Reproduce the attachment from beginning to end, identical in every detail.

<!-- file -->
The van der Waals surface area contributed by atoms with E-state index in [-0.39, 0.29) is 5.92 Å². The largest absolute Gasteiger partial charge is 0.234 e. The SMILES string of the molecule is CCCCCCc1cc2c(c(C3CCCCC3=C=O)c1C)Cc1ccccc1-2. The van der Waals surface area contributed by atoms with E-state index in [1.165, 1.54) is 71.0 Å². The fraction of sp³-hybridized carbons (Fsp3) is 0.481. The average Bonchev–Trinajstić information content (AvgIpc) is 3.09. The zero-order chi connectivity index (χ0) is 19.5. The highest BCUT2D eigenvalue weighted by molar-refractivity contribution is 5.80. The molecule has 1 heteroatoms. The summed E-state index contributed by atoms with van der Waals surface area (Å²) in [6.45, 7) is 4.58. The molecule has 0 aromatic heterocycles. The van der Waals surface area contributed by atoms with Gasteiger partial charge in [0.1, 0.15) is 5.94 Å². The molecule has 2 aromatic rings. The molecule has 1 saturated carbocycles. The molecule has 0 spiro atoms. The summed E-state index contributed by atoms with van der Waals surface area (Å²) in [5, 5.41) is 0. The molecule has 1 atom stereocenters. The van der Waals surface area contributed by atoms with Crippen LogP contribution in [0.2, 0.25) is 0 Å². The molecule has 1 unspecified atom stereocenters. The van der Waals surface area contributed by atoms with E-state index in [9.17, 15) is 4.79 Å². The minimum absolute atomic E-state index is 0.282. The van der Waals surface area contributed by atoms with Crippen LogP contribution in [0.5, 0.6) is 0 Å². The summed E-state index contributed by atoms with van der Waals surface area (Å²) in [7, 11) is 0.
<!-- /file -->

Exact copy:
The van der Waals surface area contributed by atoms with E-state index in [-0.39, 0.29) is 5.92 Å². The largest absolute Gasteiger partial charge is 0.234 e. The SMILES string of the molecule is CCCCCCc1cc2c(c(C3CCCCC3=C=O)c1C)Cc1ccccc1-2. The van der Waals surface area contributed by atoms with E-state index in [1.165, 1.54) is 71.0 Å². The fraction of sp³-hybridized carbons (Fsp3) is 0.481. The average Bonchev–Trinajstić information content (AvgIpc) is 3.09. The zero-order chi connectivity index (χ0) is 19.5. The highest BCUT2D eigenvalue weighted by molar-refractivity contribution is 5.80. The molecule has 1 heteroatoms. The summed E-state index contributed by atoms with van der Waals surface area (Å²) in [6.45, 7) is 4.58. The molecule has 0 aromatic heterocycles. The van der Waals surface area contributed by atoms with Gasteiger partial charge in [0.1, 0.15) is 5.94 Å². The molecule has 2 aromatic rings. The molecule has 1 saturated carbocycles. The molecule has 0 spiro atoms. The summed E-state index contributed by atoms with van der Waals surface area (Å²) in [5, 5.41) is 0. The molecule has 1 atom stereocenters. The van der Waals surface area contributed by atoms with Crippen LogP contribution in [0.2, 0.25) is 0 Å². The molecule has 1 unspecified atom stereocenters. The van der Waals surface area contributed by atoms with E-state index in [9.17, 15) is 4.79 Å². The minimum absolute atomic E-state index is 0.282. The van der Waals surface area contributed by atoms with Crippen LogP contribution in [0.5, 0.6) is 0 Å². The summed E-state index contributed by atoms with van der Waals surface area (Å²) in [7, 11) is 0.